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New Jersey Division of Youth and Family Services v. F.H.

August 23, 2007


On appeal from the Superior Court of New Jersey, Chancery Division, Family Part, Cape May County, Docket No. FN-05-42-03D.

Per curiam.



Submitted August 14, 2007

Before Judges Sabatino and Baxter.

F.H. is the maternal grandfather of D.H. (David),*fn1 who was nearly eight years old at the time this litigation concluded. David had been living with his grandfather ever since he was six months old. F.H. appeals from a June 21, 2006 order terminating the protective services litigation filed by the Division of Youth and Family Services (DYFS); permitting David to remain in the legal and physical custody of DYFS; and approving DYFS's plan to proceed with termination of the parental rights of David's mother, H.H.

On appeal, F.H. argues that the trial court erred by approving a permanency plan for David*fn2 that eliminated him as a suitable caregiver, thereby permitting DYFS to proceed with its plan to seek guardianship of David and ultimately place him for adoption, which would in all likelihood result in the severing of F.H.'s ties with his grandson. F.H. further argues that the court incorrectly concluded that DYFS had made "reasonable efforts" to prevent the need for removing David from his home, as required by N.J.S.A. 30:4C-11.1(b). We have thoroughly reviewed the record, disagree with the arguments raised by F.H., and affirm.


Early in 1999, David began living with his grandfather F.H. and his grandmother P.H. David's mother, who had a serious substance abuse problem, was not actively involved in raising him and was living in Alabama at the time. DYFS began providing services to F.H. and P.H. in 2002 after DYFS received a referral alleging that the grandmother had psychiatric problems and that the grandfather was taking methadone due to an opiate addiction caused by neck and back injuries. During a routine follow-up visit, the DYFS worker concluded that neither F.H. nor P.H. was able to control David's aggressive tendencies, and she referred the family to Family Preservation Services for in-home services and to the Center for Family Services (CFS) for substance abuse counseling.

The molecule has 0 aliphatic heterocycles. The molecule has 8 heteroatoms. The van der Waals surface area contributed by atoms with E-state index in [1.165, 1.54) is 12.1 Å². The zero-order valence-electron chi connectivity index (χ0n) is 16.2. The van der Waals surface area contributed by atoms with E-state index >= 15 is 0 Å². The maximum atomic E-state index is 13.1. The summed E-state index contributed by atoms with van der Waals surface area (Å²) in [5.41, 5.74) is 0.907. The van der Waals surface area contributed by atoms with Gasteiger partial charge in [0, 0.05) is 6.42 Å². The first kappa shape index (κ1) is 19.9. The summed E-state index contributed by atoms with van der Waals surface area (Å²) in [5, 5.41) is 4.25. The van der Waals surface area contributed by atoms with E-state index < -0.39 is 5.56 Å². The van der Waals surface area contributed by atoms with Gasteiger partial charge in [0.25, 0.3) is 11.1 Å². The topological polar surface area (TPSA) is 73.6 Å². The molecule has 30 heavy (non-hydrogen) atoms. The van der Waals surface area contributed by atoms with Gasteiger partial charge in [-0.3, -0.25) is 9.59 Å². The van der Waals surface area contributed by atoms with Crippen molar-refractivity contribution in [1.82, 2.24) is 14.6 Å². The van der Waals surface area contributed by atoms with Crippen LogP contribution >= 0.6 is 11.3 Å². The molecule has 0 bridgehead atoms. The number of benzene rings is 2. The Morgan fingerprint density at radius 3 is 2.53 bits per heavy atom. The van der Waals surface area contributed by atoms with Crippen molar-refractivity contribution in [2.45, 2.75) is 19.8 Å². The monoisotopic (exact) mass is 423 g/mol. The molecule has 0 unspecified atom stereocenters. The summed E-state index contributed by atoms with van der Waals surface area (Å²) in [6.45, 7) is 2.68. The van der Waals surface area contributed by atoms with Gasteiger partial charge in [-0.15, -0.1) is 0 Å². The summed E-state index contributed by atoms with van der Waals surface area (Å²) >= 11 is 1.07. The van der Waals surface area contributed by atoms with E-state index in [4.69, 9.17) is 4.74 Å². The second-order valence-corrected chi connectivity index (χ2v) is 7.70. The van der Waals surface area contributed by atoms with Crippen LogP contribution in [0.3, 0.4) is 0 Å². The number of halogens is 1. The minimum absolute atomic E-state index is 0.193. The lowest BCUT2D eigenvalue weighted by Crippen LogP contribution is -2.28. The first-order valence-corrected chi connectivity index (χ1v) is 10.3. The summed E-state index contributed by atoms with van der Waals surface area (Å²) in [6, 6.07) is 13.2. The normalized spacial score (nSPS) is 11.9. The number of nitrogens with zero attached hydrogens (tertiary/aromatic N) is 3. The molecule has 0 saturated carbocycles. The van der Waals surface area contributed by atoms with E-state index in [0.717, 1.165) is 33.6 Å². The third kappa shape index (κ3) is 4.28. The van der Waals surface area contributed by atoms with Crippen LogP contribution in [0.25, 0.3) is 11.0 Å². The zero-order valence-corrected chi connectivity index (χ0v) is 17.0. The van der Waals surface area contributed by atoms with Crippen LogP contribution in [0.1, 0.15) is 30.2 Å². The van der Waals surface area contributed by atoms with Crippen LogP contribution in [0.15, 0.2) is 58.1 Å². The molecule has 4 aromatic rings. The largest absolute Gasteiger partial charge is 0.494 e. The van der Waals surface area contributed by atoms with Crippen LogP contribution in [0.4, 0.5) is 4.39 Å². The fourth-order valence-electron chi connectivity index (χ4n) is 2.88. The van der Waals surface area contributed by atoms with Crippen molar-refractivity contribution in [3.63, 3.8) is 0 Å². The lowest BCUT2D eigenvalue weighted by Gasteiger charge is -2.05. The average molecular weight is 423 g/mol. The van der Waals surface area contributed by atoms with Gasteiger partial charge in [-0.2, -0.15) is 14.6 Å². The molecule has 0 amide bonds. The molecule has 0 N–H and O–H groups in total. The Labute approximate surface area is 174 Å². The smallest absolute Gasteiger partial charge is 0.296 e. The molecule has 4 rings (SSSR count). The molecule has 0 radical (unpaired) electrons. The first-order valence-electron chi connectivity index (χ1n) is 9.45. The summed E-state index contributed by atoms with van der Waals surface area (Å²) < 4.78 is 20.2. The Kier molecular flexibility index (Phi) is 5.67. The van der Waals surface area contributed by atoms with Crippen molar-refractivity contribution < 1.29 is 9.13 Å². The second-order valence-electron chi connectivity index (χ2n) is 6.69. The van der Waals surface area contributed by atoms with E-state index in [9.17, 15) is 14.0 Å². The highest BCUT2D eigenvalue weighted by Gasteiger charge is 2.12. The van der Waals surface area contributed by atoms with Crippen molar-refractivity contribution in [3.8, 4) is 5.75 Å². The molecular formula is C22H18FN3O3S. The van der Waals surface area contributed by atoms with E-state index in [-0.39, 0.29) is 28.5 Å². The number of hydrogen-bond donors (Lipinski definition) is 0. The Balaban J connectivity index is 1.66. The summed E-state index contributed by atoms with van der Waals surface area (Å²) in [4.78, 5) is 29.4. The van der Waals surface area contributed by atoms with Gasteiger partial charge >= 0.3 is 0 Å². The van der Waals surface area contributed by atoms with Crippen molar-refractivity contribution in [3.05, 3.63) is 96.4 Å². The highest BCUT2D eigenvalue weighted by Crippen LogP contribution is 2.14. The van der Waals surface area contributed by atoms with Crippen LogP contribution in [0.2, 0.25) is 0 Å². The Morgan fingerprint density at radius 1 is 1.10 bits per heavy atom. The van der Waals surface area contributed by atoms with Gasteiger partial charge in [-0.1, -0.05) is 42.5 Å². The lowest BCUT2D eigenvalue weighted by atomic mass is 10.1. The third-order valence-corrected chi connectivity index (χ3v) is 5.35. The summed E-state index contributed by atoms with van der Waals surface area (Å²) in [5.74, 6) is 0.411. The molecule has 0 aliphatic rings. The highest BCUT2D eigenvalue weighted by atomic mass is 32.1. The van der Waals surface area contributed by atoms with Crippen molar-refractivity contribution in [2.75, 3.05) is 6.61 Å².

On November 21, 2002, DYFS received a report from CFS that both F.H. and P.H. were failing to cooperate with drug treatment services. This, combined with a drug counselor's report that she was concerned about the grandmother's abuse of prescription medication, caused DYFS to file a complaint seeking care and supervision of David on December 11, 2002. On January 2, 2003, during a hearing held on the return date of the order to show cause, Judge Kyran Connor ordered that DYFS continue to provide care and supervision of David, and he approved DYFS's plan to continue the grandparents' custody of David, on condition that they cooperated with substance abuse evaluation and treatment and provided random urine screens. The judge also ordered domestic violence assessments because of P.H.'s prior allegation of domestic violence against her by F.H. The order also restrained P.H. from having any unsupervised contact with David,*fn3

and she was ordered to comply with all psychiatric and mental health services that had been recommended after a recent psychiatric hospitalization. At the conclusion of that hearing, the court directed both grandparents to submit to urine drug screens, but they refused to cooperate.

Between the January 2, 2003 hearing on the order to show cause and the June 21, 2006 order from which F.H. appeals, Judge Connor conducted twenty-one hearings, which included three fact-finding proceedings, three removal hearings, ten compliance reviews, three show cause hearings and two permanency hearings.

We will not burden the record with a description of each of those proceedings,*fn4 but will instead summarize the salient portions of the record.

At a fact-finding hearing on May 14, 2003, F.H. stipulated that he "has had a substance abuse problem, i.e. pain medications and marijuana . . . [that] exposed [David] to a risk of harm." The court entered a judgment of abuse and ...

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